Can a big vendor like Citrix that takes open source code in a proprietary direction stay ahead of the open source development community? With Linux, no commercial distributor has been able to move the operating system forward faster than the kernel developers, who make their work available to all. XenServer, with the resources of the Citrix-Microsoft alliance, might be a different story, as might other big-vendor-backed projects.
Crosby promises Citrix will contribute back to the open source project, but for Xen users, the XenSource acquisition takes them a step further away from the open source guarantee that they will always be masters of the code. That's because key supporting products will be proprietary. Will they wake up one morning two years from now and find so much has changed that they again face vendor lock-in?
So there you have it. Open source code has gained in value over the last two years, and that value is recognized in the high acquisition prices. The open source code, of course, remains freely available, but the code's value withers if there's no community of independent, critical users and developers driving it forward, with leadership to guide it.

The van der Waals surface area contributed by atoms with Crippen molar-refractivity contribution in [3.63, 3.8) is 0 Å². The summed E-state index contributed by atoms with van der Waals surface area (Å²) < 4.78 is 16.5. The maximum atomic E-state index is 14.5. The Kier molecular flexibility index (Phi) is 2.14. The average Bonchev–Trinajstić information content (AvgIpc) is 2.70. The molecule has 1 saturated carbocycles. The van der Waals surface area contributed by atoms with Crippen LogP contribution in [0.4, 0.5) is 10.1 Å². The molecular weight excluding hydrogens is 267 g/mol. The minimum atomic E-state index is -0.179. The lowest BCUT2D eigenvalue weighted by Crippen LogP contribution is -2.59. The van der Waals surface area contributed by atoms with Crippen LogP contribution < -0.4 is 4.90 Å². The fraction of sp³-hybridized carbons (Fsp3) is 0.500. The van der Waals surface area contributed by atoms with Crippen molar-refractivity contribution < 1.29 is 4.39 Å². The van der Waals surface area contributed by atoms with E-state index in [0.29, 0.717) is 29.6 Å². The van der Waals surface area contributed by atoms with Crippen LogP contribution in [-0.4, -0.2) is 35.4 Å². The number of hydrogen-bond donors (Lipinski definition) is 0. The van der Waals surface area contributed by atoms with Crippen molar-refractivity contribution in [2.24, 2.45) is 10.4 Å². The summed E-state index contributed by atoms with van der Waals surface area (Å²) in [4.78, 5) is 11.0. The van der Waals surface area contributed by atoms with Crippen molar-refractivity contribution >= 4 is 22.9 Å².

Some acquirers will seek a return on their huge investments by turning the open source into an enhanced "enterprise" product line that, in a matter of months, creates lock-in no different from proprietary code. Some will sustain and encourage a community, balancing the community's interests with the need to drive profits. Some software companies have grown by being good at acquiring and integrating startups. They have a new skill to learn in doing that with open source.
For business IT teams, the industry dynamics make picking the right open source projects all the more difficult. The next two years will answer some of the questions hanging over this brave new world of acquisition and merger. You're surely an optimist if you think all the answers will reward users in the same manner as the original Apache project.
Multivendor Xen Paints A New Model